Rassegna bibliografica

Vol. 71, Iss. 9, September 2014

Exposure to volatile organic compounds in healthcare settings


Objectives To identify and summarise volatile organic compound (VOC) exposure profiles of healthcare occupations.

Methods Personal (n=143) and mobile area (n=207) evacuated canisters were collected and analysed by a gas chromatograph/mass spectrometer to assess exposures to 14 VOCs among 14 healthcare occupations in five hospitals. Participants were volunteers identified by their supervisors. Summary statistics were calculated by occupation. Principal component analysis (PCA) was used to reduce the 14 analyte inputs to five orthogonal factors and identify occupations that were associated with these factors. Linear regressions were used to assess the association between personal and mobile area samples.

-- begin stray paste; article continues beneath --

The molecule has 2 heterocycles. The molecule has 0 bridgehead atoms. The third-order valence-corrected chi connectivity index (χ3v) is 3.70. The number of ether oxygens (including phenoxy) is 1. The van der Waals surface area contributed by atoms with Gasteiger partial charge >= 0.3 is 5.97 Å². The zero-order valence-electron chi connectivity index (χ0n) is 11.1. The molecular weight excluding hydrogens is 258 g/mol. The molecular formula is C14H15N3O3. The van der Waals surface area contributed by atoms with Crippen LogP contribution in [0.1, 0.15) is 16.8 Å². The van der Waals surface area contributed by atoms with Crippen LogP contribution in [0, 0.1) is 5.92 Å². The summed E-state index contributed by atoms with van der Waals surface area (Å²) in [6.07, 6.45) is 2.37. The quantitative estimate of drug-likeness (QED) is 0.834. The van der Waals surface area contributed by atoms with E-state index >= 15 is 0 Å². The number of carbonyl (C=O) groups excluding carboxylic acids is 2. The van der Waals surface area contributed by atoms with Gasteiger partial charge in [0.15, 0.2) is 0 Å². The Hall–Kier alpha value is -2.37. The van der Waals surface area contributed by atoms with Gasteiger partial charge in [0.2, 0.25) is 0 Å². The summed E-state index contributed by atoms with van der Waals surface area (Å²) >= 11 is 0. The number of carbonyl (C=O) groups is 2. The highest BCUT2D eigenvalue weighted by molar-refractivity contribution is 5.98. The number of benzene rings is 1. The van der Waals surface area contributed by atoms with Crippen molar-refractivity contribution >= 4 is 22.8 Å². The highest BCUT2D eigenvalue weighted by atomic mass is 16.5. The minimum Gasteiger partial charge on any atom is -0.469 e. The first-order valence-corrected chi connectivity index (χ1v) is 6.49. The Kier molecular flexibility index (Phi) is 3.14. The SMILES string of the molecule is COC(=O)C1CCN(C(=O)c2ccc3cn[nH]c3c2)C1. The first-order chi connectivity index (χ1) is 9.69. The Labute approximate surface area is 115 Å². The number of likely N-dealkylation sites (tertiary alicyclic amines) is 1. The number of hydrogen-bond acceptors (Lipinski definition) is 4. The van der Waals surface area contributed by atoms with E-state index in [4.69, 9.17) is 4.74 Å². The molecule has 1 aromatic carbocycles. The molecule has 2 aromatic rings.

Results Exposure profiles differed among occupations; ethanol had the highest geometric mean (GM) among nursing assistants (∼4900 and ∼1900 µg/m3, personal and area), and 2-propanol had the highest GM among medical equipment preparers (∼4600 and ∼2000 µg/m3, personal and area). The highest total personal VOC exposures were among nursing assistants (∼9200 µg/m3), licensed practical nurses (∼8700 µg/m3) and medical equipment preparers (∼7900 µg/m3). The influence of the PCA factors developed from personal exposure estimates varied by occupation, which enabled a comparative assessment of occupations. For example, factor 1, indicative of solvent use, was positively correlated with clinical laboratory and floor stripping/waxing occupations and tasks. Overall, a significant correlation was observed (r=0.88) between matched personal and mobile area samples, but varied considerably by analyte (r=0.23–0.64).

Conclusions Healthcare workers are exposed to a variety of chemicals that vary with the activities and products used during activities. These VOC profiles are useful for estimating exposures for occupational hazard ranking for industrial hygienists as well as epidemiological studies.


volatile organic compounds; occupational exposure; healthcare settings